WILMINGTON — This past Sunday, Wilmington kids proved that you don’t need to grow up before you can start making a difference as they pedaled for a cure to raise around $12,000 for cancer research.

A total of 99 Wilmington kids between the ages of 3 and 12 rode their bikes on Sunday morning at the Boutwell Elementary School to raise money for the Dana-Farber Cancer Institute and the Jimmy Fund as part of the PMC Kids Ride.

The PMC Kids Ride is an offshoot of the Pan-Mass Challenge, according to Wilmington coordinator Sue Hendee. Hendee is a physical education teacher at the Shawsheen Elementary School and a Wilmington High School girls’ soccer coach.

Hendee grew up outside of Rochester, NY and graduated from Springfield College; she’s now taught phys. ed. for 37 years. She has participated in the bike-a-thon of varying distances for almost 30 years since she lost her mother in 1988 from breast cancer.

“I wanted to do something to make sure that we can make money to wipe cancer out,” she said.

The physical education teacher found the Pan-Mass Challenge to be a great way to work raising money for cancer into her profession. What Hendee enjoys if that she’s able to not only teach kids about being healthy but also keep herself healthy.

“The PMC is actually the number one one-day charitable fundraising event in the world,” she said. “They’ve raised over half a billion dollars in 40 years.”

Her desire in bringing the event to Wilmington was to teach kids how they can help others and be healthy at the same time.

According to the PMC website, “the kids’ ride is designed to provide children, parents, and neighbors with the chance to create bike-a-thons and solicit sponsors to donate money toward cancer research”.

Every kid who rides pays a $15 registration fee and has to meet a fundraising requirement of $30 by the day of the race. Then, they’re encouraged to raise money according to how many laps of the course they complete. All of the participants are given a t-shirt, a water bottle, stick-on tattoos, and other prizes from the PMC.

Hendee led the first Wilmington PMC ride in 2005 with her neighbor and friend Carolyn Priem. This year was their 14th annual kids ride although her college roommate Sheila Salois is now her co-coordinator. Sunday saw about 150 spectators and parents, 99 riders, 26 volunteers from town, five or six members of the Kiwanis Club making hotdogs, and a few police officers monitoring safety. She especially appreciated the way that the community came together to donate their time and money for the cause.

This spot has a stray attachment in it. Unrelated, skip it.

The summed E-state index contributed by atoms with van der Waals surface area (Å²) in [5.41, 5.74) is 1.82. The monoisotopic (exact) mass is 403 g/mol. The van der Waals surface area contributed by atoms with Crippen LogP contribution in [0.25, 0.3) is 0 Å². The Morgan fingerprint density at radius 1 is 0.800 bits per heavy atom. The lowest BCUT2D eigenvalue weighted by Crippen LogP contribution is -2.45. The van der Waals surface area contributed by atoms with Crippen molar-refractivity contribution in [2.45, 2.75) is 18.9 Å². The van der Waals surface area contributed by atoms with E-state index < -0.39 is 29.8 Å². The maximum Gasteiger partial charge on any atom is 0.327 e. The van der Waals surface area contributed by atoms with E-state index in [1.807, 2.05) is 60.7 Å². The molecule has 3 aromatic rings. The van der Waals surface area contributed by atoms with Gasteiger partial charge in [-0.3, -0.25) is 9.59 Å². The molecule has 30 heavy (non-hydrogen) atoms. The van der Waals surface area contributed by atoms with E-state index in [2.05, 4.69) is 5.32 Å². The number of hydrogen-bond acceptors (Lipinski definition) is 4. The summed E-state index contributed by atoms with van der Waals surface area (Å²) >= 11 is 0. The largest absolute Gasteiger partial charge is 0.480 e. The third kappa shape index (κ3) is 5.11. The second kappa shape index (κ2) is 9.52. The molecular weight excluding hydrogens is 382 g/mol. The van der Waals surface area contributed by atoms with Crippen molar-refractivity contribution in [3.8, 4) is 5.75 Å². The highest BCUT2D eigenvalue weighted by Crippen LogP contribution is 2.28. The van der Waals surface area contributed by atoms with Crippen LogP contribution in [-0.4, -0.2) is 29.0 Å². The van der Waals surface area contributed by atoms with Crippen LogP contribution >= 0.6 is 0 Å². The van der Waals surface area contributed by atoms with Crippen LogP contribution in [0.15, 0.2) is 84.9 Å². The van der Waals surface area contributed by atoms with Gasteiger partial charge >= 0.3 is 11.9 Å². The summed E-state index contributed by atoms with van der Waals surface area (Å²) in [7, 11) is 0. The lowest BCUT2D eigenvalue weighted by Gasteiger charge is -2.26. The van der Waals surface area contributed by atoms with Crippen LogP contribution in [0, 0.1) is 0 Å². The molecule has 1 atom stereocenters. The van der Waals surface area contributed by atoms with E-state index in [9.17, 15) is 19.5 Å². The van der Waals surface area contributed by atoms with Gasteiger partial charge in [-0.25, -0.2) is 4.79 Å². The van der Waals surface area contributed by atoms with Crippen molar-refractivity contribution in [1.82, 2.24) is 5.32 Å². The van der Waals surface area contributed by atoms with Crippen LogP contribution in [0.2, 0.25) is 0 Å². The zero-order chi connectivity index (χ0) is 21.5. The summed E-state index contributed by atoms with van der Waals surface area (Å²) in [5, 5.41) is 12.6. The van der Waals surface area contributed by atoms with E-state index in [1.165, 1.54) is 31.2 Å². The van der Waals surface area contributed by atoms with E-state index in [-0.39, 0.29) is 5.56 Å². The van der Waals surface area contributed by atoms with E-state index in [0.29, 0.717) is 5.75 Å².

Hendee’s own role on race day, and that of Sheila Salois, consisted mostly of getting the volunteers organized and assigning them jobs — face-painting, maintaining the refreshments, registration, setup, cleanup, cheering, and running raffles. Prior to race day, the pair were busy organizing and collecting volunteers.

“Now that the process has been streamlined, we pretty much keep the rides the same,” she continued. “It works well and it’s safe.”

Going forward, they’re proud of the amount of money that the kids raise but would love for their numbers to continue to grow.

Wilmington’s kids’ ride is separated into three sections: preschool, kindergarten through second grade, and third-through-sixth grades. Preschool children participate in what they call Tykes on Trikes, an obstacle course inside the tennis courts.

The sections for grades K-2 and 3-6, respectively, go around a one-mile loop inside an allotted time period. During the ride, parents and spectators and volunteers cheer them on; a DJ plays music; and other activities like face-painting and hotdog-eating go on around them.

While the participating kids may be between the ages of 3 and 12, Hendee explained that it does really have meaning for them.

“I know that they feel good about themselves and what they’ve done raising money for kids who have cancer,” she shared.

She acknowledges that the kids having fun is a given and getting a sense of fulfillment from helping people is a bonus.

From now until September 1st, all of the kids who raced are still able to receive sponsorships.

“What I recommend they do is send out an email after the event and ask people to sponsor them according to how many laps they completed.”

They each have a webpage associated to their fundraising efforts courtesy of the PMC where they can direct people to donate. They’re well on their way to meet their goal for this year of $15,000 with the help of really consistent fundraisers and dedicated people in town.

General donations for the Wilmington PMC Kids Ride can be placed online at kids.pmc.org/Wilmington.

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